It is preferable that a dispersed force is applied to a side of the substrate from the other end of the lever through a uniform pressure member.
It is preferable that the stage is reciprocatingly movable along a prescribed direction and a plurality of sets of the mechanisms is disposed on both sides of the substrate with respect to the moving direction of the stage so that the mechanisms can apply a force to the substrate when the substrate moves both forward and backward. As an example, four sets of the mechanisms are disposed to thereby apply forces to the four corners of the substrate.
It is preferable that the substrate is held to the stage with a vacuum adsorbing force.
It is preferable that the stage apparatus includes a unit for applying a pre-load to both sides of the substrate with respect to the moving direction thereof not only when the substrate is accelerated but also when the substrate is not accelerated. As an example, the unit for applying the pre-load has a spring connected to the counter mass.
It is preferable that when the mass of the substrate is represented by M and the maximum acceleration of a moving body until the moving body is accelerated from a stationary state to a constant speed state or until the moving body is decelerated from the constant speed state to the stationary state is represented by A, the pre-load f satisfies the condition |f|≧|M×A|.
An exposure apparatus of the present invention includes an illuminating optical system for illuminating the prescribed illuminating region of a reticle, a projecting optical system for projecting the pattern in the illuminating region on the reticle onto a wafer by reducing the size of the pattern, a reticle stage movable in a prescribed direction with respect to the illuminating region and a wafer stage movable in a prescribed direction with respect to an exposing region which is conjugate with the illuminating region and performing scan exposure by moving the reticle stage and the wafer stage together with respect to the projecting optical system, wherein the stage apparatus discussed above is used as the reticle stage.
A device manufacturing method of the present invention includes manufacturing steps including a step for performing exposure using the above exposure apparatus.
Further objects and preferred aspects of the present invention will become apparent from the description of the following embodiments.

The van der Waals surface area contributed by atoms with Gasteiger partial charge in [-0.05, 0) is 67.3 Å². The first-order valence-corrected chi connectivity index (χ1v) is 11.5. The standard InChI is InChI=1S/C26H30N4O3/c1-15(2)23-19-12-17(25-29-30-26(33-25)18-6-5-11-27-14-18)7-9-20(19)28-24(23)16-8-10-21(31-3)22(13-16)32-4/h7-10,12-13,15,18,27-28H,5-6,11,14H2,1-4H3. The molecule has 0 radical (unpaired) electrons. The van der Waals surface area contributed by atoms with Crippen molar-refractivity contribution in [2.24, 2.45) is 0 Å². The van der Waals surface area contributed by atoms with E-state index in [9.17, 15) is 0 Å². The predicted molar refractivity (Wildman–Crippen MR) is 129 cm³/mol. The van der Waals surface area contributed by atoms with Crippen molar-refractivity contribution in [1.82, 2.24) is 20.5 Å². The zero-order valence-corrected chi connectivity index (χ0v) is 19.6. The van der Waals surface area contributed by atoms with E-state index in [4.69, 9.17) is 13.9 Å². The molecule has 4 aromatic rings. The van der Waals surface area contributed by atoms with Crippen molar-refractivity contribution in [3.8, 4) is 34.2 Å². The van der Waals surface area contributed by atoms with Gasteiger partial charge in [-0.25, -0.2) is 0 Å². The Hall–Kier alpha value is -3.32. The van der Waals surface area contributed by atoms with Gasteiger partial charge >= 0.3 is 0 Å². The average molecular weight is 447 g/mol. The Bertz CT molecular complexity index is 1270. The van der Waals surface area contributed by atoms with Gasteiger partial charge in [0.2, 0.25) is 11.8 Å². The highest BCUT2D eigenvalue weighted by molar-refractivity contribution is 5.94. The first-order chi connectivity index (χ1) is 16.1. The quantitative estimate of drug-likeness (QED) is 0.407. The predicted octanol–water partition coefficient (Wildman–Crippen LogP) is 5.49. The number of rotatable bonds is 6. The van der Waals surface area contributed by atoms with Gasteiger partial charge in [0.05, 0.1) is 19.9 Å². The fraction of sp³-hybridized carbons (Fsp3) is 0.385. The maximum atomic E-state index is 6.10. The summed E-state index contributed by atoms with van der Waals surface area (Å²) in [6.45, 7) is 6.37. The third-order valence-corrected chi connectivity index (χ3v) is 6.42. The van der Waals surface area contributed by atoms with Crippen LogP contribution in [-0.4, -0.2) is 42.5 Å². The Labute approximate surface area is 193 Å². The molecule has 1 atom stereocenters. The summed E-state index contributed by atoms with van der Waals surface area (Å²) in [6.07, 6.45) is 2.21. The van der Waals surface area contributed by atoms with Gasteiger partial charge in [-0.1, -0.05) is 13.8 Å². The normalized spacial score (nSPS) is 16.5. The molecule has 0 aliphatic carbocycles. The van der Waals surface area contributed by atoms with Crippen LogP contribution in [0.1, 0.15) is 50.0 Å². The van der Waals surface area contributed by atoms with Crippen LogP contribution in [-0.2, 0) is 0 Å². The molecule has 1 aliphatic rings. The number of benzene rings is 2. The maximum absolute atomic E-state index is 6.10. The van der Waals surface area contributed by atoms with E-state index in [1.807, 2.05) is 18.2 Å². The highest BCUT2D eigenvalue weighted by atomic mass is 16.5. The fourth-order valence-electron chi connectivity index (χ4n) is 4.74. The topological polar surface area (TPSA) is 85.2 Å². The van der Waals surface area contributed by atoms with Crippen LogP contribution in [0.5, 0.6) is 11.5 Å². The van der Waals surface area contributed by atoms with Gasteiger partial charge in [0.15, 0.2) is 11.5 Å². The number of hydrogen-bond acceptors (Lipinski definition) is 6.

FIG. 1 is a view describing a principle for canceling a force applied to a substrate;
FIG. 2 is a view showing the arrangement of a first embodiment;
FIG. 3 is a perspective view showing a unit shown in FIG. 2 in detail;
FIG. 4 is a flowchart showing a sequence for delivering a reticle;
FIG. 5 is a view showing the arrangement of another example;
FIG. 6 is a perspective view showing the arrangement of another example;
FIG. 7 is a view describing a modification of FIG. 1;
FIG. 8 is a view showing a modification of FIG. 3 in detail;
FIG. 9 is a side elevational view showing the overall arrangement of a scanning exposure apparatus;
FIG. 10 is a flowchart showing a semiconductor device manufacturing method; and
FIG. 11 is a flowchart showing a wafer process in detail.
First, to describe embodiments, a principle for canceling a force applied to a substrate in accordance with an acceleration and the mass of the substrate will be described with reference to FIG. 1.
In FIG. 1, numeral 113 denotes a movable stage, numeral 101 denotes a substrate (reticle or wafer), numeral 102 denotes a counter mass, numeral 103 denotes a lever for transmitting a force, numeral 104 denotes a single-axis guide for movably guiding the counter mass 102 in the same direction as the movable stage 113, numeral 105 denotes a rotational hinge (fulcrum) fixed on the stage 113 and numeral 106 denotes a rotational hinge for coupling the counter mass 102 with the lever 103. Two sets of the same mechanisms arranged as described above are disposed on the stage 113 at the positions where the end surfaces of the substrate 101 confront each other so that forces act on the substrate 101 from two directions in confrontation with each other. Note, the mass of the substrate 101 is represented by M and the mass of the counter mass 102 is represented by m.